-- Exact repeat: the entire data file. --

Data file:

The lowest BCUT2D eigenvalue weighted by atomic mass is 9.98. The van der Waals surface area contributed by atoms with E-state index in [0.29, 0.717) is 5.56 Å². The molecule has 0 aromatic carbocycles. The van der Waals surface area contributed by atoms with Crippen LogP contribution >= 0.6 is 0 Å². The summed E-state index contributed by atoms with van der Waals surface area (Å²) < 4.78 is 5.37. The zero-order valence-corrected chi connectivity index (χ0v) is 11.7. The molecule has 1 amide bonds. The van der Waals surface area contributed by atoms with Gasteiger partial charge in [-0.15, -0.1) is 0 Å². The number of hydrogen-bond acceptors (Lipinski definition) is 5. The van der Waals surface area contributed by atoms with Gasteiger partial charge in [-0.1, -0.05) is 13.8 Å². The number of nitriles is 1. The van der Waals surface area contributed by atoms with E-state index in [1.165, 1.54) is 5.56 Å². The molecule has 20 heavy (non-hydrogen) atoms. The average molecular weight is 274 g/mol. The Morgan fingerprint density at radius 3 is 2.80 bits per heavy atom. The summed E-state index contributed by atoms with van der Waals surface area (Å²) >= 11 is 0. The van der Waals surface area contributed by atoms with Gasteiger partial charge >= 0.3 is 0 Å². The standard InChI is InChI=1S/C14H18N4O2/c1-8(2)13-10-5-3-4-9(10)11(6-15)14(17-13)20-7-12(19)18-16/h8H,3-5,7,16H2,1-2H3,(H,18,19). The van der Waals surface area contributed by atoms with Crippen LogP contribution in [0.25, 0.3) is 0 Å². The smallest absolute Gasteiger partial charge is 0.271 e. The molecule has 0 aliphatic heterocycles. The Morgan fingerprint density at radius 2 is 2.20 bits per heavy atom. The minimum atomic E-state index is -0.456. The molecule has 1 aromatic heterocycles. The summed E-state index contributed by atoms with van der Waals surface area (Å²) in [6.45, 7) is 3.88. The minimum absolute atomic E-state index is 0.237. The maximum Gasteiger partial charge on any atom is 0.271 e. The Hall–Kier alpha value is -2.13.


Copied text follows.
The lowest BCUT2D eigenvalue weighted by atomic mass is 9.98. The van der Waals surface area contributed by atoms with E-state index in [0.29, 0.717) is 5.56 Å². The molecule has 0 aromatic carbocycles. The van der Waals surface area contributed by atoms with Crippen LogP contribution >= 0.6 is 0 Å². The summed E-state index contributed by atoms with van der Waals surface area (Å²) < 4.78 is 5.37. The zero-order valence-corrected chi connectivity index (χ0v) is 11.7. The molecule has 1 amide bonds. The van der Waals surface area contributed by atoms with Gasteiger partial charge in [-0.15, -0.1) is 0 Å². The number of hydrogen-bond acceptors (Lipinski definition) is 5. The van der Waals surface area contributed by atoms with Gasteiger partial charge in [-0.1, -0.05) is 13.8 Å². The number of nitriles is 1. The van der Waals surface area contributed by atoms with E-state index in [1.165, 1.54) is 5.56 Å². The molecule has 20 heavy (non-hydrogen) atoms. The average molecular weight is 274 g/mol. The Morgan fingerprint density at radius 3 is 2.80 bits per heavy atom. The summed E-state index contributed by atoms with van der Waals surface area (Å²) >= 11 is 0. The van der Waals surface area contributed by atoms with Gasteiger partial charge >= 0.3 is 0 Å². The standard InChI is InChI=1S/C14H18N4O2/c1-8(2)13-10-5-3-4-9(10)11(6-15)14(17-13)20-7-12(19)18-16/h8H,3-5,7,16H2,1-2H3,(H,18,19). The van der Waals surface area contributed by atoms with Crippen LogP contribution in [0.25, 0.3) is 0 Å². The smallest absolute Gasteiger partial charge is 0.271 e. The molecule has 0 aliphatic heterocycles. The Morgan fingerprint density at radius 2 is 2.20 bits per heavy atom. The minimum atomic E-state index is -0.456. The molecule has 1 aromatic heterocycles. The summed E-state index contributed by atoms with van der Waals surface area (Å²) in [6.45, 7) is 3.88. The minimum absolute atomic E-state index is 0.237. The maximum Gasteiger partial charge on any atom is 0.271 e. The Hall–Kier alpha value is -2.13.